First things first:
printf is expecting a valid (i.e. non-NULL)
pointer for its %s argument so passing it a NULL is officially
undefined. It may print "(null)" or it may delete all files on your
hard drive--either is correct behavior as far as ANSI is concerned
(at least, that's what Harbison and Steele tells me.)
That being said, yeah, this is really wierd behavior. It turns out
that what's happening is that when you do a simple
printf like this:
gcc is (ahem) smart enough to deconstruct this into a call to
puts. The first
printf("test %s\n", NULL);
is complicated enough that gcc will instead emit a call to real
(Notice that gcc emits warnings about your invalid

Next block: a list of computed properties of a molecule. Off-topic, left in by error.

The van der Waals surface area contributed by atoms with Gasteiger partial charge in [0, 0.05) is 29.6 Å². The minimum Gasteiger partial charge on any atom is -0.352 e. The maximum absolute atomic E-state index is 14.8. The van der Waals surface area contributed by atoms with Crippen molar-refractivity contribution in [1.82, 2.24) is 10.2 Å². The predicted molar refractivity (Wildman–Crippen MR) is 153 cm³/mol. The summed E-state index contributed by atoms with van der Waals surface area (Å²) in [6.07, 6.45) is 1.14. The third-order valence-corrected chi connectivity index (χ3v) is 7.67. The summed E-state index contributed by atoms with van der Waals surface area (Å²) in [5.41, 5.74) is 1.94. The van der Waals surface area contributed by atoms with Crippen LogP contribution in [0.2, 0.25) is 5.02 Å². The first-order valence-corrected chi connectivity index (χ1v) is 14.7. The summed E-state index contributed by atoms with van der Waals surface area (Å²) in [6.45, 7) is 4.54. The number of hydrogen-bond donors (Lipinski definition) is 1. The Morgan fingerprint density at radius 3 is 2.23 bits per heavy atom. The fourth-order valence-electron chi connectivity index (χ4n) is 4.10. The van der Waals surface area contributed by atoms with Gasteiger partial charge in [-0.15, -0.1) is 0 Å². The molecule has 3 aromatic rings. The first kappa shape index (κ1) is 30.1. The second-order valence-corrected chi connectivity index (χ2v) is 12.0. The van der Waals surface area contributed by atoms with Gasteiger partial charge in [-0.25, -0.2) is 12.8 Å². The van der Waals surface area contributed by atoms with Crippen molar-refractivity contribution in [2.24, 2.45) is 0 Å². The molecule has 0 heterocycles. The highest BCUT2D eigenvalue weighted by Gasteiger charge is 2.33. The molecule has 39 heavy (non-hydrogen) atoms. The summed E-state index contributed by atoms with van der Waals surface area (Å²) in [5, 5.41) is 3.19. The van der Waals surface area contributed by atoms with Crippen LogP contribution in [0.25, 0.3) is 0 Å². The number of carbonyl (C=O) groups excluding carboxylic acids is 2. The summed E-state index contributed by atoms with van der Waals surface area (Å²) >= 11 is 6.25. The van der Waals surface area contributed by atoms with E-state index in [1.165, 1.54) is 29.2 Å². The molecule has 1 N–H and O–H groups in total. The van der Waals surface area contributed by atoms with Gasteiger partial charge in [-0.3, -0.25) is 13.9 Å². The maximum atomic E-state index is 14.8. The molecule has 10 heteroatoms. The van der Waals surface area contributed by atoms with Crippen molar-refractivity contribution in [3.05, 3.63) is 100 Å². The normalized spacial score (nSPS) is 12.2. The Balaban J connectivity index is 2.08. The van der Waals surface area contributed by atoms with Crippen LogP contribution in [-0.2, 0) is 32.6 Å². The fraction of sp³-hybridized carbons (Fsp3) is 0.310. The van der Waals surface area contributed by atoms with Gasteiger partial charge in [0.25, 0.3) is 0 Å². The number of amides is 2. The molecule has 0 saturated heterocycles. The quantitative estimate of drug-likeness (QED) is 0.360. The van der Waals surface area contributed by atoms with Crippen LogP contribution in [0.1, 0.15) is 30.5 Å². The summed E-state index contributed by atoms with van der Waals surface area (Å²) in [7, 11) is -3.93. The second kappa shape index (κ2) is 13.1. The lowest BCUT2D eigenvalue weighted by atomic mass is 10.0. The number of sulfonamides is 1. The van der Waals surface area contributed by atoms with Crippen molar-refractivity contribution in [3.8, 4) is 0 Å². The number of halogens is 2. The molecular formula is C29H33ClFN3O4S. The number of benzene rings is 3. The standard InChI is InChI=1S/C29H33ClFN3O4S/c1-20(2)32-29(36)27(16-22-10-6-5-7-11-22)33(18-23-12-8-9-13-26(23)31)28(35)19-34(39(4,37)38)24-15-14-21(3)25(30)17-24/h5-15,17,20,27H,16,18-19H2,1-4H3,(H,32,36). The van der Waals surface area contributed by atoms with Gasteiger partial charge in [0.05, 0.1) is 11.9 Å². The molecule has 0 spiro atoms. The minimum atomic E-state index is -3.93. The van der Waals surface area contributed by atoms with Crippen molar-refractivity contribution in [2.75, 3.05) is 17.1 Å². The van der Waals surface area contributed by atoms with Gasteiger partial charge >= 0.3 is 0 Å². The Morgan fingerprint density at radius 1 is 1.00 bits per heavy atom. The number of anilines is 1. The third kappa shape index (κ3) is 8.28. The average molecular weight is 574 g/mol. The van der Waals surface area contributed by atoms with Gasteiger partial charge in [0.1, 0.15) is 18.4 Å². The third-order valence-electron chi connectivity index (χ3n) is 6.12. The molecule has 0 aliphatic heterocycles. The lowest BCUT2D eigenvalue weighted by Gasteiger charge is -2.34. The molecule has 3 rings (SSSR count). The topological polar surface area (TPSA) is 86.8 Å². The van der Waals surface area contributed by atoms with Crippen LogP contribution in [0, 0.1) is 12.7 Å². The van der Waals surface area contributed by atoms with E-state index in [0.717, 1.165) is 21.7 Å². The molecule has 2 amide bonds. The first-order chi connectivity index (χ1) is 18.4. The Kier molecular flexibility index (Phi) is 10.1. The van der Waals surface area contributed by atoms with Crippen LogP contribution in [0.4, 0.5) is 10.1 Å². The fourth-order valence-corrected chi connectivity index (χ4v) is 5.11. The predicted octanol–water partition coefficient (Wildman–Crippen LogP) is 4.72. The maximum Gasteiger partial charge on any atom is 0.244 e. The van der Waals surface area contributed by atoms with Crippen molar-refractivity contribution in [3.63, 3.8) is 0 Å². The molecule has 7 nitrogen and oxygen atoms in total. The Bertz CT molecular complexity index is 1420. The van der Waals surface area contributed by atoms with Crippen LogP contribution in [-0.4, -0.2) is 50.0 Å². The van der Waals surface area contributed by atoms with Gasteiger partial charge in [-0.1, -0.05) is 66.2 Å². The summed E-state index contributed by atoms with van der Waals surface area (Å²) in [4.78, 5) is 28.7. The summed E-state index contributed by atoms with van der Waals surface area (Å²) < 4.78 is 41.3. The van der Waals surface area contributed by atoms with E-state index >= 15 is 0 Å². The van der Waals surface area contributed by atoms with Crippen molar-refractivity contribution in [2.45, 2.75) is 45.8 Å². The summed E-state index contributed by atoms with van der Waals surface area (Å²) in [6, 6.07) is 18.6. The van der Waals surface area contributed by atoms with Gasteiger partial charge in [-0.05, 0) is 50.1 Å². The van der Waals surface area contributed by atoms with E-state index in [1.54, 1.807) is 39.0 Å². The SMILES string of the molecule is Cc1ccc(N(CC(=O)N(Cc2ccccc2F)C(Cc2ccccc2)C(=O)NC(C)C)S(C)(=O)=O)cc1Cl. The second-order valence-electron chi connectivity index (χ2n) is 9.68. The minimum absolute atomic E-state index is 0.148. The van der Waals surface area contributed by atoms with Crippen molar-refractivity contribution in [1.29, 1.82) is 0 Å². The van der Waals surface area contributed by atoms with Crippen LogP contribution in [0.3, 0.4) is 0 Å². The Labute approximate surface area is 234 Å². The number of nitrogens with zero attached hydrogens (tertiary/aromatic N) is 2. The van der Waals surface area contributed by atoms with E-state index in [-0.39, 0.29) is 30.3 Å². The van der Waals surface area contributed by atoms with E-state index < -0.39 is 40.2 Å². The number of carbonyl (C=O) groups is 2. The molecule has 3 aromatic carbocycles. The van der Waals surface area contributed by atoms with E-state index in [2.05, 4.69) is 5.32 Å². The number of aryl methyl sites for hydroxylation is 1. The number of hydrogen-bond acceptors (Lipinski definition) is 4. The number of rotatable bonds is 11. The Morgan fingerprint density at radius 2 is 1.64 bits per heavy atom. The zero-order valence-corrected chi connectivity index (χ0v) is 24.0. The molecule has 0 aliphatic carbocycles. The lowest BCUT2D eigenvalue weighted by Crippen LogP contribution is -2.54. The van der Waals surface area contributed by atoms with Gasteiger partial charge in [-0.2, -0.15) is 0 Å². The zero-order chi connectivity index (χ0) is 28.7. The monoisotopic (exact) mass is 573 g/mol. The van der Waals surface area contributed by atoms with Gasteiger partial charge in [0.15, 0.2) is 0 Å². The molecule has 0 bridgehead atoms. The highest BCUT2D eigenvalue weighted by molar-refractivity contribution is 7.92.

when you compile. That's because it long ago developed the ability to
*printf format strings.)
You can see this yourself by compiling with the
and then looking through the resulting
When I compiled the first example, I got:
movl $.LC0, %eax
movl $0, %esi
movq %rax, %rdi
movl $0, %eax
call printf ; <-- Actually calls printf!
(Comments were added by me.)
But the second one produced this code:
movl $0, %edi ; Stores NULL in the puts argument list
call puts ; Calls puts
The wierd thing is that it doesn't print the following newline.
It's as though it's figured out that this is going to cause a segfault
so it doesn't bother. (Which it has--it warned me when I compiled
(null)for the null pointer.
printfa null pointer in the first place... I was expecting both of them to crash. Now to see whether this is specified, implementation-defined, undefined behavior, or just a compiler bug.